In Lawyer v. City of New York, 2019 NY Slip Op 07698 (App. Div. 1st Dept. Oct. 24, 2019), the court unanimously affirmed the dismissal of plaintiff’s premises liability (negligent security) case.
The court stated the rule that “[a] landlord has a common-law duty to take minimal security precautions to protect tenants and members of the public from the foreseeable criminal acts of third parties.”
Applying the law, the court held:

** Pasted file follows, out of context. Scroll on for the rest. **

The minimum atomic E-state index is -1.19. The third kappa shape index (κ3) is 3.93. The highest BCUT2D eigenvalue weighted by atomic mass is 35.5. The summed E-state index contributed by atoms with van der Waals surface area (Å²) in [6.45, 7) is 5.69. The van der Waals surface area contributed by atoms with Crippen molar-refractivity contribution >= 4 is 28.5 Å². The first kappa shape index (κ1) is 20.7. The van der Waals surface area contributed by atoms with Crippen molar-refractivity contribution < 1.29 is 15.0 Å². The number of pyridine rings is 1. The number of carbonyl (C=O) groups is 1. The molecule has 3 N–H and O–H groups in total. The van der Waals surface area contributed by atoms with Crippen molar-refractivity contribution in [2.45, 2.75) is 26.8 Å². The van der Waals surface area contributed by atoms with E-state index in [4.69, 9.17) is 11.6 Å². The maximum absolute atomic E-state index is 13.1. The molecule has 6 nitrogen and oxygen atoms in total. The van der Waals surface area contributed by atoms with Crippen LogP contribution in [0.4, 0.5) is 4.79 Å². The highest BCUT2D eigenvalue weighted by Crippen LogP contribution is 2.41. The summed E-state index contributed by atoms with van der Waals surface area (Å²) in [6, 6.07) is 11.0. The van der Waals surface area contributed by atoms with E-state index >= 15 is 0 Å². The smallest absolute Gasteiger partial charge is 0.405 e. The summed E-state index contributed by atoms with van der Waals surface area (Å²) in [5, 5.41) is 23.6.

Here, that duty was discharged by providing, inter alia, locking doors to the building in question with a buzzer and intercom system and video surveillance cameras (Batista v City of New York, 108 AD3d 484, 486 [1st Dept 2013]; Anzalone v Pan-Am Equities, 271 AD2d 307, 309 [1st Dept 2000]). In addition, defendants prima facie established through testimony regarding a lack of prior robberies or violent crimes in the building that the shooting here was not foreseeable (see Todorovich v Columbia Univ., 245 AD2d 45, 45-46 [1st Dept 1997], lv denied 92 NY2d 805 ). Plaintiff’s reliance on vague testimony regarding unknown police activity at the building and speculation about drug sales, robberies, and other violent crimes is insufficient to raise a triable issue of fact. In any event, because plaintiff does not contend that the assailant was not an invited guest, any insufficiency with security precautions was not a proximate cause of the shooting.